Unemployment of people of foreign origin in France: The role of discrimination

  • Jean-Luc Richard
Keywords: migrants’ children in France, discrimination, labour market, longitudinal analysis, citizenship


This article has two primary objectives: (1) to understand the relationship between the origins of the children of immigrants and the likelihood of unemployment; and (2) to examine the possible role of discrimination in the likelihood of unemployment. The French Permanent Demographic Sample (EDP, a longitudinal database maintained by INSEE, which is the French equivalent of the English Longitudinal Survey) permits the study young foreign-born people who grew up in France and young people of foreign-origin who were born in France. The EDP is a census-based panel survey that, on average, comprises a 1 per cent sample of all immigrant groups. It contains information on a person’s nationality relative to his/her labour market position. According to most academics, it also contains valuable socio-demographic and socio-economic information on parents and their sons and daughters. The data registry was created in 1967 and includes data from the 1968, 1975, 1982, 1990, and 1999 censuses. The interest in individual trajectories requires us to consider the relations between personal labour market situations and the acquisition of French nationality. This relation must be analyzed in light of the population which consists of those children who, since childhood, have been in a position to acquire French citizenship. Although gaining citizenship is usually regarded as an important sign of civic and political assimilation among immigrants, it can also be seen as a factor in their economic assimilation. French nationality makes it easier for young immigrants to get jobs. It is better to be a young Algerian or Moroccan with French nationality than to be a young Algerian or Moroccan who does not have French nationality.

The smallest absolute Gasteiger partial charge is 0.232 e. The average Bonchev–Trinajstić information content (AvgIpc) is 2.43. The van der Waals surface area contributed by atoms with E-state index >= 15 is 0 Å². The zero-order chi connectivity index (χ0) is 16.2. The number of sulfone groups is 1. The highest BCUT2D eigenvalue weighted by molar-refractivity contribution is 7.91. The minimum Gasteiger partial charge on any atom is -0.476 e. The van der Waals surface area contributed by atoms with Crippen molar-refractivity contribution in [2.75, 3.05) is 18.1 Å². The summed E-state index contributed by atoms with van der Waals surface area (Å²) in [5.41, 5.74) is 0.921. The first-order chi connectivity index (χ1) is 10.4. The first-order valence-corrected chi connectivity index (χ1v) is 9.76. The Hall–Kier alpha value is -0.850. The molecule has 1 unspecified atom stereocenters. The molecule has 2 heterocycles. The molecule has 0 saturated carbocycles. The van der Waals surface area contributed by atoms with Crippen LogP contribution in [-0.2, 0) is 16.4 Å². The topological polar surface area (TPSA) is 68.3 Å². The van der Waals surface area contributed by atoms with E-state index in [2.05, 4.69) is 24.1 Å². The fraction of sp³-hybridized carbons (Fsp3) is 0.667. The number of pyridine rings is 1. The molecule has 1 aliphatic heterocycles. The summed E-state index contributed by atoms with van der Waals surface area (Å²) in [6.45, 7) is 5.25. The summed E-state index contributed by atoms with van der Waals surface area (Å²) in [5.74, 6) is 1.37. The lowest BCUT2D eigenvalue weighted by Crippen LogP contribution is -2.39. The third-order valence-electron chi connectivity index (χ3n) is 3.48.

Author Biography

Jean-Luc Richard
Department of Sociology